Even if Harrison were principled enough to keep standing up to the mob, his situation is worsened by the identity politics that reigns over it all. Harrison, a white person, was questioned about another white person’s actions by Lindsay, a popular black woman; replaced in his role at least temporarily by Emmanuel Acho, who is also black; grilled over the authenticity of his apology by Strahan, another black man — all within the context of the series’ first black bachelor and under the censure of the season’s so-called “people of color.”
If one racial group has a monopoly on the truth due to their varied experiences, which was implied by the fact that Harrison’s attempts even to engage in a conversation about the merits of Kirkconnel’s racism charge resulted in condemnation, how is Harrison or anyone else supposed to apologize or debate or communicate whatsoever across racial lines?
Hollywood and the media have a way of feigning credibility on cancel culture and stripping it from the perspectives they seek to silence. They do this not by allowing one idea to contend with another idea through debate, but by making a person they view as an oppressor answer to somebody they can prop up as a representative of the oppressed. As is the case with Strahan, Acho, and Lindsay, many of these token victims are incredibly successful.
What should be an important discussion about plantation parties and social media conduct based on Kirkconnell’s choices has now been reduced to the “Chris Harrison controversy” and an apology tour in which the disgraced host cannot possibly win. In capitulating, however, he’s proving he doesn’t deserve to.
Cancel Culture Is ‘Diabolical’
“I believe that mistake doesn’t reflect who I am or what I stand for,” Harrison told Strahan as the “Bachelor” host caved to the mob, forgetting that what he had actually said was gracious and, in our cultural climate, courageous. “I am deeply sorry. I’m sorry to Rachel Lindsay, and I’m sorry to the black community. … I am not a victim here. I made a mistake, and I own that. Racism, oppression — these are big, dynamic problems, and they take serious work, and I am committed to that work.”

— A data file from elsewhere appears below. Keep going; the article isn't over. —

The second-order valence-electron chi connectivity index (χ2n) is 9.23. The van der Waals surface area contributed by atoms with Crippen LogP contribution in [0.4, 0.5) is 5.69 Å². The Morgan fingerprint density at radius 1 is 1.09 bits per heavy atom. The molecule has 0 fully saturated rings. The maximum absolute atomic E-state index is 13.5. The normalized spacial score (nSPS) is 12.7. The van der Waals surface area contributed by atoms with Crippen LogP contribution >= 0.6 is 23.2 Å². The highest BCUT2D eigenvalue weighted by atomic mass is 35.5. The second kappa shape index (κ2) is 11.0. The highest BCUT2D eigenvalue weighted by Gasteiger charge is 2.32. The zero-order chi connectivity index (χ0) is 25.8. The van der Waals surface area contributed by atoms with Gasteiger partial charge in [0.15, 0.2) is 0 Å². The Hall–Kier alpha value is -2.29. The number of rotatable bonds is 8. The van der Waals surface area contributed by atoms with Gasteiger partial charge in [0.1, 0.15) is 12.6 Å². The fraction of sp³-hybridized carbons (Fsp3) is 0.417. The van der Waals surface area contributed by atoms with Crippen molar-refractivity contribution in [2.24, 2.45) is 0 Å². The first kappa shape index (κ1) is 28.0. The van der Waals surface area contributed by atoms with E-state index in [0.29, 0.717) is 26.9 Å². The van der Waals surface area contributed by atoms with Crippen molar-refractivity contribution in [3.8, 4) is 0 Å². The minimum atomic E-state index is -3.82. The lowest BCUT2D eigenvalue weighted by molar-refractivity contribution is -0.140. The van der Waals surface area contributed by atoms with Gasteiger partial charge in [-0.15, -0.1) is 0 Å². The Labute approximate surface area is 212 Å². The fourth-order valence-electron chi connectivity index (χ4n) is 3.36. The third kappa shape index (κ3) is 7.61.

Harrison, Strahan noted, is working with a “race educator and strategist, along with faith leaders and scholars like Dr. Michael Eric Dyson.”
Strahan and the rest of those who think as he does, however, would do well to heed some words from Dyson on cancel culture. “For the most part, cancel culture is a lateral move,” the professor and author told James Corden in December. “We’re beating up on each other. We’re mad at somebody making a mistake … but trying to do the right thing, a faux pas, and then we hold them accountable and we eviscerate them, we evaporate them, we disappear them — and I don’t think that’s right. All of us are human beings who are tending to make mistakes.”
“We live now in just a world of extremes,” Corden replied. “So how do you even begin to talk about forgiveness when even broaching the subject of forgiveness may lead to your own cancellation?”
“That’s an excellent point,” Dyson said. “And that’s why I find it to be so destructive. It’s so diabolical.”
Cancel culture is diabolical. It’s evil. And standing up to it is all Chris Harrison was trying to do. Rather than stand again when he got clobbered, however, Harrison has chosen to fold in the hopes of gaining favor from the thought police.
Even if he keeps his job, which remains to be seen, he will have lost his integrity and his principles, his most valuable assets. I cheered Harrison when he talked back to the mob, but this is just pathetic.